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Here's 8 Things I Did to Double My Income

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We'd all like to make more money. With the price of everything seemingly always increasing, life continues to get more expensive.

But too many of us are stuck accepting 2-3% annual raises that have not even kept up with inflation over the last few years. Luckily, there are ways to break this cycle. Over the past five years, for example, I've been able to more than double my income.

And today, I'm going to show you exactly how I did it.

Here are 8 strategies I used to double my income over the past five years.

How to double your income

Learning how to double your income is not something that will just happen overnight. It is, however, possible within a few years or so. If you're serious about taking control of your income, you'll want to consider these strategies that I used to do so:

  • I learned high income skills

  • I continued my education

  • I played Corporate America's game

  • I was willing to move on

  • I advocated for myself

  • I knew my worth

  • I built relationships

  • I followed my passions outside of work

1. I learned high income skills

One of the best ways to increase your income is to learn high income skills. Throughout the early stages of my career, I worked as a reporting analyst, summarizing data into digestible pieces that other members of my organization could use in order to make data driven decisions.

The problem was that I was limited in the ways I could do so. I was expected to manually export reports into programs like Microsoft Excel and manipulate data there.

So, I sought out to learn higher income data skills, like SQL, R Programming, and VBA. These skills helped me take my data manipulation and analysis skills to the next level.

2. I continued my education

They say that you never stop learning over the course of your career. At least you shouldn't, if you want to continue to increase your income year over year. So, in an attempt to accelerate this curve, I went back to school.

I didn't pursue graduate level work, and you don't need to either, but even a single course can signal that you're serious about advancing in your career.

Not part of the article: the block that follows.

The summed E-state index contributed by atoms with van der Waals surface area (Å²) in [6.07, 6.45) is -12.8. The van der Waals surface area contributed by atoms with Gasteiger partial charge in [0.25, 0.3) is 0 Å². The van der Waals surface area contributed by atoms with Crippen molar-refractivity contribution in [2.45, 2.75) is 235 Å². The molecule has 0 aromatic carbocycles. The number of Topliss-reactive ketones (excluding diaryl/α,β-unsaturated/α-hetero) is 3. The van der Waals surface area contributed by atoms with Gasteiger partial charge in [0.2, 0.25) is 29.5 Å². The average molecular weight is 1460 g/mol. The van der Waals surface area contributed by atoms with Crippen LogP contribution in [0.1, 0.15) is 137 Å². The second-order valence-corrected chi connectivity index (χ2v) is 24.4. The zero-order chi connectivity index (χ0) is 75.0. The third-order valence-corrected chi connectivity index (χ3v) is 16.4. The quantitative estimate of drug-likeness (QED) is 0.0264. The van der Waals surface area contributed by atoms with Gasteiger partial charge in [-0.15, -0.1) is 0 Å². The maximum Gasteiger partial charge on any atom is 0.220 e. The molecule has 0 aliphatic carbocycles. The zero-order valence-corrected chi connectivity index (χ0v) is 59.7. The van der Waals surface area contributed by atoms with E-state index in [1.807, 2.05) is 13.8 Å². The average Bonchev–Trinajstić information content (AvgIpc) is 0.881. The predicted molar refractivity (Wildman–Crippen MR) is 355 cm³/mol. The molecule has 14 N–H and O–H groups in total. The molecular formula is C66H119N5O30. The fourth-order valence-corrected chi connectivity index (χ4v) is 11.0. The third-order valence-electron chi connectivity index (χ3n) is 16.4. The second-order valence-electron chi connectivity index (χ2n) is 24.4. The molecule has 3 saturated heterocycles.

I completed an online data analytics certificate program at my alma mater, which gave me the leverage I needed to ask for new opportunities and ultimately a raise at work. Eventually, it was also my springboard for moving on to an industry leader in the healthcare space.

3. I played the game

I like to think of Corporate America as one big game. It's not always fun and I don't find it particularly fair, but sometimes you have to play along. Building relationships, asking for more work, and otherwise doing the little things are oftentimes a prerequisite for advancing in your career.

But all too often, there are other optics that play a role. If you're serious about doubling your income in as little time as possible, do things like:

  • Talk about your development with your manager

  • Ask for goals and contribute your own

  • Directly ask what it takes to get promoted

Oftentimes, these conversations can be just as important as the actual work that you perform.

4. I was willing to consider external roles

Throughout the first five years of my career, I've been proud of my willingness to move on to a new role or company when I felt like it was time. The key is to be able to identify that point where you've maxed out in a role and stop learning, but also know that there is not much more for you to ask for either.

Of course, moving on can be uncomfortable, but doing so externally it can provide you with an opportunity to grow your salary more quickly than you may have been able to internally.

I'm not saying or recommending that you job hop, per se, though it can be lucrative, as long as you do so tactfully.

Many companies have internal movement as well, if you're looking to build a career with your company.

Over the last five years, I have worked for three different companies, and while this may be a little more movement than I recommend, it would likely have only been two had I not completely changed industries. Regardless, my salary has grown each step of the way.

5. I advocated for myself

I'm a big believer that Corporate America is supposed to be a two-way street. You've agreed to trade an honest day of work in exchange for pay, but at the same time, your employer should not walk all over you.